• Start by observing and noticing what your habitual response is. Is it a thank you? How often do you say this to people and yourself? The more thankfulness we give and feel the more this energy and abundance will come back to us.
  • Affirm the good things we've received.
    Acknowledge what role other people play in providing our lives with goodness.
  • Keep a gratitude journal - you can start by writing down what you are grateful for and recalling moments of gratitude in your life or from your day.
  • Remember the challenging times you have been through and what lessons you learned from that experience and how far you have come. Focus on how those lessons have helped shape you for the better.
  • Ask yourself gratitude or appreciation journal prompts or questions, and write them down each day.
  • Use meditation as a way of tapping into your gratitude and appreciation for others in your life, mother nature, animals, our ecosystem, our journey and life lessons.
  • Use visual reminders to trigger thoughts of gratitude.
    Be aware of your language and how this may affect you or others.
  • Go through the motions. Smile, say thank you, write your gratitude lists or letters of gratitude to people, think positively and compassionately and notice when this is challenging you, focus on lessons you’ve learned or are in the process of learning and love openly.
  • Vocalise what you’re grateful for. Introduce a ritual over breakfast or dinner with your family. Go around and ask each person to say what they are grateful for.

We have talked about ways in which to practice gratitude in our day-to-day and off the mat, but it is just as important to bring this practice onto the mat and in our yoga asana practice. We may not be aware that most of us already bring in techniques whilst we are practicing.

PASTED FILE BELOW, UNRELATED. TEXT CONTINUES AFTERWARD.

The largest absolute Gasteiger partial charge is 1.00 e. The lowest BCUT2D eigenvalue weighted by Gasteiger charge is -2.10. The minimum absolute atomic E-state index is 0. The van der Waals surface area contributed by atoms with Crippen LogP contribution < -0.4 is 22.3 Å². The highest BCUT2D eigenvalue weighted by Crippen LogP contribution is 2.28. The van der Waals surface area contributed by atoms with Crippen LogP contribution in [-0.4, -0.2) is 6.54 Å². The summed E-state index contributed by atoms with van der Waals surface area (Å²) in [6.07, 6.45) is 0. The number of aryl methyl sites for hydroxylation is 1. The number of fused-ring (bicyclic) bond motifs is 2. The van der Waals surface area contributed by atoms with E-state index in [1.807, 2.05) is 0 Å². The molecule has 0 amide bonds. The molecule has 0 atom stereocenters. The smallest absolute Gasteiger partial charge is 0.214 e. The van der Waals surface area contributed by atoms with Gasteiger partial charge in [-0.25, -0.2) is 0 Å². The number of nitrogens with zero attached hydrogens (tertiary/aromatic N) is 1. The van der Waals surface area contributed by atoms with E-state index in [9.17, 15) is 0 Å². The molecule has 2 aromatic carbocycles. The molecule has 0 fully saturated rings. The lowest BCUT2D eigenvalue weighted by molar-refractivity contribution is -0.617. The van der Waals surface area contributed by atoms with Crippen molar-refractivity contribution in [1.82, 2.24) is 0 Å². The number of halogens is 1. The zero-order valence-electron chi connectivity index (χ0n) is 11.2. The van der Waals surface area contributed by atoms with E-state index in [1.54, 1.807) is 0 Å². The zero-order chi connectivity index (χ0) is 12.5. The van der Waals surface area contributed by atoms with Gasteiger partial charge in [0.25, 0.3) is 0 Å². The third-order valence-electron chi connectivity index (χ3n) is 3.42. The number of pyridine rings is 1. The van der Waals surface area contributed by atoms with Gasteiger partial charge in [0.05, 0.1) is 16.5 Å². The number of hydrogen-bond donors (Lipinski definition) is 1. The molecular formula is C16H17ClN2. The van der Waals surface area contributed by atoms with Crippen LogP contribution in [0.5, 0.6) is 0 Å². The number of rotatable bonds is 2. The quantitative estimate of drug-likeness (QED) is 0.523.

Some of these include:

  • Set an intention at the beginning of practice.
  • Meditate or flow with a mantra or affirmation in mind.
  • Stay connected to pranayama throughout.
  • Flow from the heart space during your time on the mat, bringing in a focus on heart openers to expand and open the chest and allow love, compassion, and gratitude in.
  • Practice love and compassion for yourself during your practice. 
  • Practice karma yoga (the path of action, or selfless service towards others). At the end of your practice, offer gratitude or love to someone
  • Avoid missing Savasana - this is a time when our mind, body, and spirit can unite and find stillness.
  • Thank the lineage of yoga, thank the teachers who have taught you all you know, thank those you love for the impact they have had on your life, and those who have challenged you, thank yourself for showing up.
Gratitude blog feed image

This month on the Soul Sanctuary membership we have a big focus on gratitude, thankfulness, and appreciation for what we have in our lives at present and how, with techniques learned throughout the month, you can attract more happiness, joy, and love into your life with gratitude.

This month's practices will move you through flows and a meditation that will consciously connect you to your feelings, your thoughts, your truth/honesty (satya), and your heart space. It will give you the foundation to grow your daily gratitude practice both on and off the mat.
We also have a very exciting 5-day LIVE Festive Challenge taking place towards the end of the month as we gear up to YOGANUARY 6.0.

You can practice along with our monthly playlist HERE

And download our monthly printable calendar for this month's videos (in colour) AND suggested Soul Sanctuary flows that align with this month's theme. You can search for these additional practices (in black) on the membership.

December Monthly Calendar Blog

Remember, Gratitude is the BEST Attitude.